On the labour market, employers look for suitable workers while workers look for vacancies. However, the special thing about the labour market is that it is not price – i.e. wages and salaries – which regulates supply, because that is avoided via the lower limits for wages in the collective agreements.
Unlike for products and services, there is also a lack of complete transparency – for example with regard to the working conditions on offer, the abilities of workers and the general state of the labour market.
In order for the labour market to function well, the intervention of politics is therefore a decisive factor. In Austria, a system of cooperation between politicians and the so-called social partners has developed which is often seen as an example of how a less confrontational approach can succeed. Workable compromises lead to productive labour market and social legislation and ensure functioning cooperation in the world of work.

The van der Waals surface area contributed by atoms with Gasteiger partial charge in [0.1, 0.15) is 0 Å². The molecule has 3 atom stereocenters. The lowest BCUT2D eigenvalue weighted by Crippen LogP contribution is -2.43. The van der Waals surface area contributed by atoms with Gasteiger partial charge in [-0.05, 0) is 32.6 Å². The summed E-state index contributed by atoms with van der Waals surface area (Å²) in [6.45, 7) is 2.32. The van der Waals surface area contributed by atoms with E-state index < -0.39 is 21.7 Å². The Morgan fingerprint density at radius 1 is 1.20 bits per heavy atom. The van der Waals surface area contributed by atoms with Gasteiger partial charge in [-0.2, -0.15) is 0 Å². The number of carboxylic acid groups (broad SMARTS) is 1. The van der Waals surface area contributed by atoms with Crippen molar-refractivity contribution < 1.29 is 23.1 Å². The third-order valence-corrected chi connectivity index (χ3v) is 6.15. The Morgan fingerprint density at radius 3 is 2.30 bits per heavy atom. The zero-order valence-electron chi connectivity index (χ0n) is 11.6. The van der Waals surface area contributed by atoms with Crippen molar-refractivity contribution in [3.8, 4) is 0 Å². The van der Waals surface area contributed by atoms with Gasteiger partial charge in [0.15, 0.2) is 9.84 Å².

The Public Employment Service (Arbeitsmarktservice, AMS), a public sector company with its own legal identity, is responsible for carrying out labour market policy.
International labour and social standards are formulated and asserted by the International Labour Organisation (ILO), a special organisation of the United Nations.
The concepts and requirements of the European Union also form part of the framework for Austrian labour market policy.
Main focuses and measures
In accordance with the Public Employment Service Act (Section 59 para. 2), the Minister of Labour is obliged to issue labour market policy targets to the Public Employment Service. The current targets for 2019 include subsidies in relation to equal opportunities for women, young people, older people, migrants and people with health-related limitations.